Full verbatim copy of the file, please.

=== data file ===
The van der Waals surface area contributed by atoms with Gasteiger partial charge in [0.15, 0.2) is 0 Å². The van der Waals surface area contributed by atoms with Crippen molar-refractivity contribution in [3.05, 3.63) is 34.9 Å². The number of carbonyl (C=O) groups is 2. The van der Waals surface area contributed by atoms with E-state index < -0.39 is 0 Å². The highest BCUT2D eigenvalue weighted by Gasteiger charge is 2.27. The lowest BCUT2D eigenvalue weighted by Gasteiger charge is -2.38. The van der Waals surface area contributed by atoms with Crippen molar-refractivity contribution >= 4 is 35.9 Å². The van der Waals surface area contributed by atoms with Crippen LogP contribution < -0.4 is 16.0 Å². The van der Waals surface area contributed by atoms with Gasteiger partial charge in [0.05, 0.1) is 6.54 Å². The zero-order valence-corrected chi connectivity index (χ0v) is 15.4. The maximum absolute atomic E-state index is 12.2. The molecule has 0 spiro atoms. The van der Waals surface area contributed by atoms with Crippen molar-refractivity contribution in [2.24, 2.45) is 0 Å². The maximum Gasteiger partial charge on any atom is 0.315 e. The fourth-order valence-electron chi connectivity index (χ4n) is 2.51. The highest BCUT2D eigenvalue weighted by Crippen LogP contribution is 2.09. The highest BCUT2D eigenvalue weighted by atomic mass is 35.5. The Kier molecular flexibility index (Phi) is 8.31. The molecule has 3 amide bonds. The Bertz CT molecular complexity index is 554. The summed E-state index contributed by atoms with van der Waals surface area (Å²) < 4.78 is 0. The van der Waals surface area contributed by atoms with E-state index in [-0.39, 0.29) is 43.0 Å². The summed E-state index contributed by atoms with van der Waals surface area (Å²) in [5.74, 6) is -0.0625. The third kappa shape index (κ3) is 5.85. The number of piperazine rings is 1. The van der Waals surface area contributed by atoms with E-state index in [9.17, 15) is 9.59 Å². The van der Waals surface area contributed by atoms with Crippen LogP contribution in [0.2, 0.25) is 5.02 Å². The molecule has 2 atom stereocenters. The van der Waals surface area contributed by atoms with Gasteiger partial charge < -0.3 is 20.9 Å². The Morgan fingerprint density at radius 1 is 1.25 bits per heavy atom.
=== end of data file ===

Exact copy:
The van der Waals surface area contributed by atoms with Gasteiger partial charge in [0.15, 0.2) is 0 Å². The van der Waals surface area contributed by atoms with Crippen molar-refractivity contribution in [3.05, 3.63) is 34.9 Å². The number of carbonyl (C=O) groups is 2. The van der Waals surface area contributed by atoms with E-state index < -0.39 is 0 Å². The highest BCUT2D eigenvalue weighted by Gasteiger charge is 2.27. The lowest BCUT2D eigenvalue weighted by Gasteiger charge is -2.38. The van der Waals surface area contributed by atoms with Crippen molar-refractivity contribution >= 4 is 35.9 Å². The van der Waals surface area contributed by atoms with Crippen LogP contribution < -0.4 is 16.0 Å². The van der Waals surface area contributed by atoms with Gasteiger partial charge in [0.05, 0.1) is 6.54 Å². The zero-order valence-corrected chi connectivity index (χ0v) is 15.4. The maximum absolute atomic E-state index is 12.2. The molecule has 0 spiro atoms. The van der Waals surface area contributed by atoms with Crippen molar-refractivity contribution in [2.24, 2.45) is 0 Å². The maximum Gasteiger partial charge on any atom is 0.315 e. The fourth-order valence-electron chi connectivity index (χ4n) is 2.51. The highest BCUT2D eigenvalue weighted by Crippen LogP contribution is 2.09. The highest BCUT2D eigenvalue weighted by atomic mass is 35.5. The Kier molecular flexibility index (Phi) is 8.31. The molecule has 3 amide bonds. The Bertz CT molecular complexity index is 554. The summed E-state index contributed by atoms with van der Waals surface area (Å²) < 4.78 is 0. The van der Waals surface area contributed by atoms with E-state index in [-0.39, 0.29) is 43.0 Å². The summed E-state index contributed by atoms with van der Waals surface area (Å²) in [5.74, 6) is -0.0625. The third kappa shape index (κ3) is 5.85. The number of piperazine rings is 1. The van der Waals surface area contributed by atoms with E-state index in [9.17, 15) is 9.59 Å². The van der Waals surface area contributed by atoms with Crippen LogP contribution in [0.2, 0.25) is 5.02 Å². The molecule has 2 atom stereocenters. The van der Waals surface area contributed by atoms with Gasteiger partial charge < -0.3 is 20.9 Å². The Morgan fingerprint density at radius 1 is 1.25 bits per heavy atom.